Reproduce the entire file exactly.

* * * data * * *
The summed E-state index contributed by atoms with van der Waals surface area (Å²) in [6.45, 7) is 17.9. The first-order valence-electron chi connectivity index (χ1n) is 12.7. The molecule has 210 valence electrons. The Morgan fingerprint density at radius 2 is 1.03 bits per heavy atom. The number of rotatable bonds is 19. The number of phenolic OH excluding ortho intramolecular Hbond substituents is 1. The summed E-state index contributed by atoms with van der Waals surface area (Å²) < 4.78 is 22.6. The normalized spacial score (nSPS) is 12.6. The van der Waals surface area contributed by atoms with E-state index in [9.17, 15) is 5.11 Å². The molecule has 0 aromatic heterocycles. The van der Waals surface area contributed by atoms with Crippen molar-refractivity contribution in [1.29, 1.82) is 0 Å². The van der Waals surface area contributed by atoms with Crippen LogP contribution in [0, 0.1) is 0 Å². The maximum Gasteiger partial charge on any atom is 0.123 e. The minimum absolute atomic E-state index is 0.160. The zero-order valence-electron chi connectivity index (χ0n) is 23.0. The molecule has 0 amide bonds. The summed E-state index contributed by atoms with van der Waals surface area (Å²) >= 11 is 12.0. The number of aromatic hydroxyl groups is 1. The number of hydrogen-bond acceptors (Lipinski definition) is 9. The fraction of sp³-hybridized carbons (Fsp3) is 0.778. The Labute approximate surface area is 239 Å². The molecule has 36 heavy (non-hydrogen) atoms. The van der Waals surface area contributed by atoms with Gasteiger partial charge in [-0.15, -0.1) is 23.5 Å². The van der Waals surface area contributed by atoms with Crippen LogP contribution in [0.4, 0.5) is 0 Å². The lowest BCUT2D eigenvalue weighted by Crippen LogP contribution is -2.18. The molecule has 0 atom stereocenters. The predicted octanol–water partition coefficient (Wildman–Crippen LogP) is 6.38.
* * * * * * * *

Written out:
The summed E-state index contributed by atoms with van der Waals surface area (Å²) in [6.45, 7) is 17.9. The first-order valence-electron chi connectivity index (χ1n) is 12.7. The molecule has 210 valence electrons. The Morgan fingerprint density at radius 2 is 1.03 bits per heavy atom. The number of rotatable bonds is 19. The number of phenolic OH excluding ortho intramolecular Hbond substituents is 1. The summed E-state index contributed by atoms with van der Waals surface area (Å²) < 4.78 is 22.6. The normalized spacial score (nSPS) is 12.6. The van der Waals surface area contributed by atoms with E-state index in [9.17, 15) is 5.11 Å². The molecule has 0 aromatic heterocycles. The van der Waals surface area contributed by atoms with Crippen molar-refractivity contribution in [1.29, 1.82) is 0 Å². The van der Waals surface area contributed by atoms with Crippen LogP contribution in [0, 0.1) is 0 Å². The maximum Gasteiger partial charge on any atom is 0.123 e. The minimum absolute atomic E-state index is 0.160. The zero-order valence-electron chi connectivity index (χ0n) is 23.0. The molecule has 0 amide bonds. The summed E-state index contributed by atoms with van der Waals surface area (Å²) >= 11 is 12.0. The number of aromatic hydroxyl groups is 1. The number of hydrogen-bond acceptors (Lipinski definition) is 9. The fraction of sp³-hybridized carbons (Fsp3) is 0.778. The Labute approximate surface area is 239 Å². The molecule has 36 heavy (non-hydrogen) atoms. The van der Waals surface area contributed by atoms with Gasteiger partial charge in [-0.15, -0.1) is 23.5 Å². The van der Waals surface area contributed by atoms with Crippen LogP contribution in [0.4, 0.5) is 0 Å². The lowest BCUT2D eigenvalue weighted by Crippen LogP contribution is -2.18. The molecule has 0 atom stereocenters. The predicted octanol–water partition coefficient (Wildman–Crippen LogP) is 6.38.